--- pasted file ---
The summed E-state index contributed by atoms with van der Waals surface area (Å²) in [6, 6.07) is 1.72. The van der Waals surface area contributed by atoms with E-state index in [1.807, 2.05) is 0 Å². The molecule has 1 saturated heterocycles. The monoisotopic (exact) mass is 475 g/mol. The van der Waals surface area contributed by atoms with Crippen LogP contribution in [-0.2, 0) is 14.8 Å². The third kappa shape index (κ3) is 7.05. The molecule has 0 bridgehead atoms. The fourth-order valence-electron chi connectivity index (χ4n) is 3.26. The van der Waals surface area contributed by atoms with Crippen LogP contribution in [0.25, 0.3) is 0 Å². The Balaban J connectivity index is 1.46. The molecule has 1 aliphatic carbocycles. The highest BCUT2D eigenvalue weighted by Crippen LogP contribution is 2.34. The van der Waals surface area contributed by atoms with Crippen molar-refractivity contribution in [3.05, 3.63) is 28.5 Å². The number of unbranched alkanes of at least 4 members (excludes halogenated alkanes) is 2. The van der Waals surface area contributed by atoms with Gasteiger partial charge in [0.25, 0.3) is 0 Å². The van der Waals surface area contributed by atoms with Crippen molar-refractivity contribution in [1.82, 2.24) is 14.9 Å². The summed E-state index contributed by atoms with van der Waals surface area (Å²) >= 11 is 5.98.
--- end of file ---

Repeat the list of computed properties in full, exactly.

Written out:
The summed E-state index contributed by atoms with van der Waals surface area (Å²) in [6, 6.07) is 1.72. The van der Waals surface area contributed by atoms with E-state index in [1.807, 2.05) is 0 Å². The molecule has 1 saturated heterocycles. The monoisotopic (exact) mass is 475 g/mol. The van der Waals surface area contributed by atoms with Crippen LogP contribution in [-0.2, 0) is 14.8 Å². The third kappa shape index (κ3) is 7.05. The molecule has 0 bridgehead atoms. The fourth-order valence-electron chi connectivity index (χ4n) is 3.26. The van der Waals surface area contributed by atoms with Crippen LogP contribution in [0.25, 0.3) is 0 Å². The Balaban J connectivity index is 1.46. The molecule has 1 aliphatic carbocycles. The highest BCUT2D eigenvalue weighted by Crippen LogP contribution is 2.34. The van der Waals surface area contributed by atoms with Crippen molar-refractivity contribution in [3.05, 3.63) is 28.5 Å². The number of unbranched alkanes of at least 4 members (excludes halogenated alkanes) is 2. The van der Waals surface area contributed by atoms with Gasteiger partial charge in [0.25, 0.3) is 0 Å². The van der Waals surface area contributed by atoms with Crippen molar-refractivity contribution in [1.82, 2.24) is 14.9 Å². The summed E-state index contributed by atoms with van der Waals surface area (Å²) >= 11 is 5.98.